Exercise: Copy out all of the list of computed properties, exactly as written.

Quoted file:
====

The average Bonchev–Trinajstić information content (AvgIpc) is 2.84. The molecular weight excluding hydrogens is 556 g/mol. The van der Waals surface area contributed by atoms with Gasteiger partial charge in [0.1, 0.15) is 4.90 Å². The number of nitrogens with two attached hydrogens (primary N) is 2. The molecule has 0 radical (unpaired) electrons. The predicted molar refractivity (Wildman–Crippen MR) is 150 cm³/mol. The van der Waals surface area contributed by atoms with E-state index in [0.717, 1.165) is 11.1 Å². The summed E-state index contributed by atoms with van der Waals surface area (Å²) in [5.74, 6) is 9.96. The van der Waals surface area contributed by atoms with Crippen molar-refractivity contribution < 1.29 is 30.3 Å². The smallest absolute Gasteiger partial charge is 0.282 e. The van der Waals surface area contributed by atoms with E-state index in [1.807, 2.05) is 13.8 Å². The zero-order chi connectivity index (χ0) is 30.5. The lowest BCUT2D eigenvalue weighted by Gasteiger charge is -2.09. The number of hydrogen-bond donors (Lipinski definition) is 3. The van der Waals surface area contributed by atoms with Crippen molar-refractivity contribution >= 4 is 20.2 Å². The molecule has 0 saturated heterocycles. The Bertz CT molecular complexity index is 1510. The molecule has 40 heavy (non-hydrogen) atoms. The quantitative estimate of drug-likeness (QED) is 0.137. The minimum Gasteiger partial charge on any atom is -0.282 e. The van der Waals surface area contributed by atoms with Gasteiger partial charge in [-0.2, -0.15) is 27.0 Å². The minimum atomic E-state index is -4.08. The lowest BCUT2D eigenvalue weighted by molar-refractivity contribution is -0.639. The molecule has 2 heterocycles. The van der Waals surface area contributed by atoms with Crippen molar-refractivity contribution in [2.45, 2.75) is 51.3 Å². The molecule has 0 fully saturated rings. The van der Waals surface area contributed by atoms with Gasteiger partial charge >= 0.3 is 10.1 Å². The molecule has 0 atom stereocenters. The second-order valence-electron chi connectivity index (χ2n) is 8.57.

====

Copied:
The average Bonchev–Trinajstić information content (AvgIpc) is 2.84. The molecular weight excluding hydrogens is 556 g/mol. The van der Waals surface area contributed by atoms with Gasteiger partial charge in [0.1, 0.15) is 4.90 Å². The number of nitrogens with two attached hydrogens (primary N) is 2. The molecule has 0 radical (unpaired) electrons. The predicted molar refractivity (Wildman–Crippen MR) is 150 cm³/mol. The van der Waals surface area contributed by atoms with E-state index in [0.717, 1.165) is 11.1 Å². The summed E-state index contributed by atoms with van der Waals surface area (Å²) in [5.74, 6) is 9.96. The van der Waals surface area contributed by atoms with Crippen molar-refractivity contribution < 1.29 is 30.3 Å². The smallest absolute Gasteiger partial charge is 0.282 e. The van der Waals surface area contributed by atoms with E-state index in [1.807, 2.05) is 13.8 Å². The zero-order chi connectivity index (χ0) is 30.5. The lowest BCUT2D eigenvalue weighted by Gasteiger charge is -2.09. The number of hydrogen-bond donors (Lipinski definition) is 3. The van der Waals surface area contributed by atoms with Crippen molar-refractivity contribution >= 4 is 20.2 Å². The molecule has 0 saturated heterocycles. The Bertz CT molecular complexity index is 1510. The molecule has 40 heavy (non-hydrogen) atoms. The quantitative estimate of drug-likeness (QED) is 0.137. The minimum Gasteiger partial charge on any atom is -0.282 e. The van der Waals surface area contributed by atoms with Gasteiger partial charge in [-0.2, -0.15) is 27.0 Å². The minimum atomic E-state index is -4.08. The lowest BCUT2D eigenvalue weighted by molar-refractivity contribution is -0.639. The molecule has 2 heterocycles. The van der Waals surface area contributed by atoms with Crippen molar-refractivity contribution in [2.45, 2.75) is 51.3 Å². The molecule has 0 fully saturated rings. The van der Waals surface area contributed by atoms with Gasteiger partial charge >= 0.3 is 10.1 Å². The molecule has 0 atom stereocenters. The second-order valence-electron chi connectivity index (χ2n) is 8.57.